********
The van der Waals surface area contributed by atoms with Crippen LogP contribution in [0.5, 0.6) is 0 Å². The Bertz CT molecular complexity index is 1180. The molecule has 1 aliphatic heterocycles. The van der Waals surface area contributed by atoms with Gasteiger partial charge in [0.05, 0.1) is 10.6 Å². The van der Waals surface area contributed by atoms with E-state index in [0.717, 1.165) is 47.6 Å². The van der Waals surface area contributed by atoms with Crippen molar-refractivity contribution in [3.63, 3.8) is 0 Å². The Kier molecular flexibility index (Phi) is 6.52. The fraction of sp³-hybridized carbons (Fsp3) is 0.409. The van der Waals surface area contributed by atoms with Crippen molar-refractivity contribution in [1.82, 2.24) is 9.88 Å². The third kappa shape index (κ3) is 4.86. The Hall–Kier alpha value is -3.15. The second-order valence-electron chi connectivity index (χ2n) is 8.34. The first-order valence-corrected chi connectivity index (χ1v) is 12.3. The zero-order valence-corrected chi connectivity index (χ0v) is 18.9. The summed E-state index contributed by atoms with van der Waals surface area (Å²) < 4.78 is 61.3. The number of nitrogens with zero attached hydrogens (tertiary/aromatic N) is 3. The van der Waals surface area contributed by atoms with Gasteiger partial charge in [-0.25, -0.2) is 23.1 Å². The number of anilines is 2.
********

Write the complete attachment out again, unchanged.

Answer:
The van der Waals surface area contributed by atoms with Crippen LogP contribution in [0.5, 0.6) is 0 Å². The Bertz CT molecular complexity index is 1180. The molecule has 1 aliphatic heterocycles. The van der Waals surface area contributed by atoms with Gasteiger partial charge in [0.05, 0.1) is 10.6 Å². The van der Waals surface area contributed by atoms with E-state index in [0.717, 1.165) is 47.6 Å². The van der Waals surface area contributed by atoms with Crippen molar-refractivity contribution in [3.63, 3.8) is 0 Å². The Kier molecular flexibility index (Phi) is 6.52. The fraction of sp³-hybridized carbons (Fsp3) is 0.409. The van der Waals surface area contributed by atoms with Crippen molar-refractivity contribution in [1.82, 2.24) is 9.88 Å². The third kappa shape index (κ3) is 4.86. The Hall–Kier alpha value is -3.15. The second-order valence-electron chi connectivity index (χ2n) is 8.34. The first-order valence-corrected chi connectivity index (χ1v) is 12.3. The zero-order valence-corrected chi connectivity index (χ0v) is 18.9. The summed E-state index contributed by atoms with van der Waals surface area (Å²) < 4.78 is 61.3. The number of nitrogens with zero attached hydrogens (tertiary/aromatic N) is 3. The van der Waals surface area contributed by atoms with Gasteiger partial charge in [-0.25, -0.2) is 23.1 Å². The number of anilines is 2.